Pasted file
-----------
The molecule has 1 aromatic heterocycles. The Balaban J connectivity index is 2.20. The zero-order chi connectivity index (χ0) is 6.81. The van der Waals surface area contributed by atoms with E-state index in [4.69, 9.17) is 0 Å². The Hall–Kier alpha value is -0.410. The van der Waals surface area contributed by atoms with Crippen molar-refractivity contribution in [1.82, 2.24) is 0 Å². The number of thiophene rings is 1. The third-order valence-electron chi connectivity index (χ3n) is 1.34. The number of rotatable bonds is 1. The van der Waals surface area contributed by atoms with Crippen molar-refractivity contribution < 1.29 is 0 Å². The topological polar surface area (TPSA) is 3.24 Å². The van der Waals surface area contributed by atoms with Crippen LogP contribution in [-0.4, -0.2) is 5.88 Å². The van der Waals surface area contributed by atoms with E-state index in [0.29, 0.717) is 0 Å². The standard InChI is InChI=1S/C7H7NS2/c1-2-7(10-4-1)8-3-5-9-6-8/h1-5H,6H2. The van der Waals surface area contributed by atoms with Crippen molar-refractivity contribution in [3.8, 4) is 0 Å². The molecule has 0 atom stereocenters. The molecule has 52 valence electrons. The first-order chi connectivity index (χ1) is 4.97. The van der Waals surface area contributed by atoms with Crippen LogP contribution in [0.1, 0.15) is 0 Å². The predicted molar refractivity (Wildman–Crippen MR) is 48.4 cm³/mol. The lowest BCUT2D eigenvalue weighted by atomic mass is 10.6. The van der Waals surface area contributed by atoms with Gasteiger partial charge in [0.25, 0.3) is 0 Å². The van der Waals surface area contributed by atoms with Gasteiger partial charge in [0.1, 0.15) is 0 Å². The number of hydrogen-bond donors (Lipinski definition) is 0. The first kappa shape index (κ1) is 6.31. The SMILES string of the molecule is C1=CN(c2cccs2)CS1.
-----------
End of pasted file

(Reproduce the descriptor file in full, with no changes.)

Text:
The molecule has 1 aromatic heterocycles. The Balaban J connectivity index is 2.20. The zero-order chi connectivity index (χ0) is 6.81. The van der Waals surface area contributed by atoms with E-state index in [4.69, 9.17) is 0 Å². The Hall–Kier alpha value is -0.410. The van der Waals surface area contributed by atoms with Crippen molar-refractivity contribution in [1.82, 2.24) is 0 Å². The number of thiophene rings is 1. The third-order valence-electron chi connectivity index (χ3n) is 1.34. The number of rotatable bonds is 1. The van der Waals surface area contributed by atoms with Crippen molar-refractivity contribution < 1.29 is 0 Å². The topological polar surface area (TPSA) is 3.24 Å². The van der Waals surface area contributed by atoms with Crippen LogP contribution in [-0.4, -0.2) is 5.88 Å². The van der Waals surface area contributed by atoms with E-state index in [0.29, 0.717) is 0 Å². The standard InChI is InChI=1S/C7H7NS2/c1-2-7(10-4-1)8-3-5-9-6-8/h1-5H,6H2. The van der Waals surface area contributed by atoms with Crippen molar-refractivity contribution in [3.8, 4) is 0 Å². The molecule has 0 atom stereocenters. The molecule has 52 valence electrons. The first-order chi connectivity index (χ1) is 4.97. The van der Waals surface area contributed by atoms with Crippen LogP contribution in [0.1, 0.15) is 0 Å². The predicted molar refractivity (Wildman–Crippen MR) is 48.4 cm³/mol. The lowest BCUT2D eigenvalue weighted by atomic mass is 10.6. The van der Waals surface area contributed by atoms with Gasteiger partial charge in [0.25, 0.3) is 0 Å². The van der Waals surface area contributed by atoms with Gasteiger partial charge in [0.1, 0.15) is 0 Å². The number of hydrogen-bond donors (Lipinski definition) is 0. The first kappa shape index (κ1) is 6.31. The SMILES string of the molecule is C1=CN(c2cccs2)CS1.